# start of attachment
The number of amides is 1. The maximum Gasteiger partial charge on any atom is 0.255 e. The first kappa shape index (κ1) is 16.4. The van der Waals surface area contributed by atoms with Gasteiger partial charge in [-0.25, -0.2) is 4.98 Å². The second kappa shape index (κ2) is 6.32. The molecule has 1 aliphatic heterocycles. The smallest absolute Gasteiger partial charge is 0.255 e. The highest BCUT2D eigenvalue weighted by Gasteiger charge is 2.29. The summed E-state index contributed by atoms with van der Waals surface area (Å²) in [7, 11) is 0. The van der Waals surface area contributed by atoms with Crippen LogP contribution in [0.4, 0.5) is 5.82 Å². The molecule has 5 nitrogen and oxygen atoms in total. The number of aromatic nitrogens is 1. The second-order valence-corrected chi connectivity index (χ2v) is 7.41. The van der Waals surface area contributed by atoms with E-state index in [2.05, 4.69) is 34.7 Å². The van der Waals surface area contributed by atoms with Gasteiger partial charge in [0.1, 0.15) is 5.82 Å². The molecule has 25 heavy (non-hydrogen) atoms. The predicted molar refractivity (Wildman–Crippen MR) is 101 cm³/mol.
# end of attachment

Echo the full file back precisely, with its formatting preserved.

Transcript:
The number of amides is 1. The maximum Gasteiger partial charge on any atom is 0.255 e. The first kappa shape index (κ1) is 16.4. The van der Waals surface area contributed by atoms with Gasteiger partial charge in [-0.25, -0.2) is 4.98 Å². The second kappa shape index (κ2) is 6.32. The molecule has 1 aliphatic heterocycles. The smallest absolute Gasteiger partial charge is 0.255 e. The highest BCUT2D eigenvalue weighted by Gasteiger charge is 2.29. The summed E-state index contributed by atoms with van der Waals surface area (Å²) in [7, 11) is 0. The van der Waals surface area contributed by atoms with Crippen LogP contribution in [0.4, 0.5) is 5.82 Å². The molecule has 5 nitrogen and oxygen atoms in total. The number of aromatic nitrogens is 1. The second-order valence-corrected chi connectivity index (χ2v) is 7.41. The van der Waals surface area contributed by atoms with E-state index in [2.05, 4.69) is 34.7 Å². The van der Waals surface area contributed by atoms with Gasteiger partial charge in [0.1, 0.15) is 5.82 Å². The molecule has 25 heavy (non-hydrogen) atoms. The predicted molar refractivity (Wildman–Crippen MR) is 101 cm³/mol.